Adapted by permission from "The View From Nebo: How Archaeology is Rewriting the Bible and Reshaping the Middle East."

The Egypt portrayed in the Exodus story is a land of despotism and idolatry, arrogance and oppression. But the Bible actually offers a far more textured, and in some places even flattering, portrait of Egypt. Genesis, for instance, is a veritable hymn to its glories. Egypt is the perennial refuge for those seeking to escape the frequent bouts of famine in the Middle East.

Indeed, it is these later stories of the Israelites' bitter toil and of the hard-hearted pharaoh that dominate our impressions of the country. This is equally true in Muslim tradition. In the Koran, Pharaoh is described as an evil tyrant, the oppressor of Musa and Harun (Moses and Aaron), and stories present pharaohs both before and after Moses as equally unsavory characters.

Seeking to redress this balance, recent Egyptian governments have used the country's pharaonic past as a way to glorify the pharaohs and, by extension, themselves as their modern incarnation.

At the same time, Egyptian authorities are less enthusiastic when it comes to Exodus. In the Cairo Museum, the bastion of Egypt's official version of its past, Exodus is a taboo subject.

Zahi Hawass, the official keeper of the pyramids, is the modern-day pharaoh of Giza.

"No one wants to acknowledge that we built the pyramids," Hawass says. In his years in charge, he has heard every possible explanation accounting for them, including aliens from outer space. But one theory that disturbs him even more is the suggestion that the Israelites were responsible for their construction. The Bible never actually mentions the word "pyramid." It reports that the Israelites were slaves in Egypt, and that they built for Pharaoh granaries in the royal cities of Pithom and Ramses. It is true that forced laborers, including foreigners, were conscripted by Ramses II for work on the construction of his capital city, Pi Ramesse, and other massive building projects. But Ramses didn't actually build the Giza pyramids, which were completed more than 1,000 years before his rule, although he did sponsor a major restoration effort there for which he also needed large numbers of conscripted workers.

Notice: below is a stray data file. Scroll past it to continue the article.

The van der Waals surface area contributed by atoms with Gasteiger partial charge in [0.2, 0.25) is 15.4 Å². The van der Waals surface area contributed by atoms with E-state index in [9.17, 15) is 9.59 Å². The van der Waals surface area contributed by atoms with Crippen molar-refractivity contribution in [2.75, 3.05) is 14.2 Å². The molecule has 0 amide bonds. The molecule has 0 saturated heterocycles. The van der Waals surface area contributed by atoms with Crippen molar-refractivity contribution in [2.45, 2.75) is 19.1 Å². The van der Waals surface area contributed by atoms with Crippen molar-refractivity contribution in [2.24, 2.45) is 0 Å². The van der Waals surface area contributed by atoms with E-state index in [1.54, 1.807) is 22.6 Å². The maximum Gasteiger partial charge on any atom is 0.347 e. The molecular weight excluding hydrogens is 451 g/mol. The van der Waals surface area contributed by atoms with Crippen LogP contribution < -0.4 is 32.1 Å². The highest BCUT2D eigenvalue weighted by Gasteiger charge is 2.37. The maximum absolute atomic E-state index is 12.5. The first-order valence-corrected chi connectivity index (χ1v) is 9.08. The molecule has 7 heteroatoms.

It was the work of later historians, such as the Greek Herodotus and the Jewish Josephus, and 19th-century biblical scholarship, that reinforced the image later immortalized by Hollywood of slaves cringing under the Egyptian whip. Until recently, virtually nothing was known about the people who built what are among the best-known sights in the world, the three pyramids raised to house the tombs of the pharaohs Khufu, Khafre, and Menkaure, and the Sphinx. These monuments were erected around 2500 B.C.E., and the combined time it took to build the pyramids alone is estimated at about 70 years. From hieroglyphic inscriptions, ancient graffiti, and mason marks left by the laborers, scholars assumed that skilled craftsmen probably lived and worked all year round at the pyramid construction site. Still, most research focused primarily on the treasures found inside royal tombs--such as the one belonging to Tutankhamen--rather than on the workforce that might have constructed them.

Then in 1990 an American tourist riding a horse at Giza was thrown from the animal when its hoof plunged through a previously undiscovered mud-brick wall. The wall later turned out to be part of a tomb, with a long vaulted chamber and two false doors through which the builders thought the dead could make contact with the living and receive gifts and offerings. In the months that followed Hawass and his staff found hundreds of graves in the same area, only a few miles south of the Sphinx. It was determined that this was a cemetery of the workers who built the pyramids.

The cemetery is divided into two main sections, 60 large tombs for overseers and about 650 smaller graves, which were further divided by rank. The lowest level of the cemetery was for the poorest workmen, the ones who moved the giant limestone blocks that make up the pyramids and who ended up buried in small graves. The next level was for the higher class of artists and craftsmen. The overseers' tombs featured carved hieroglyphic inscriptions that preserve their official titles: the director of building tombs, the inspector of building tomb, director for the king's work, along with many others. Their final resting places were filled with small statues, engravings, and elaborate hieroglyphic decorations on the walls--all of which were indications of their high status, Hawass contends.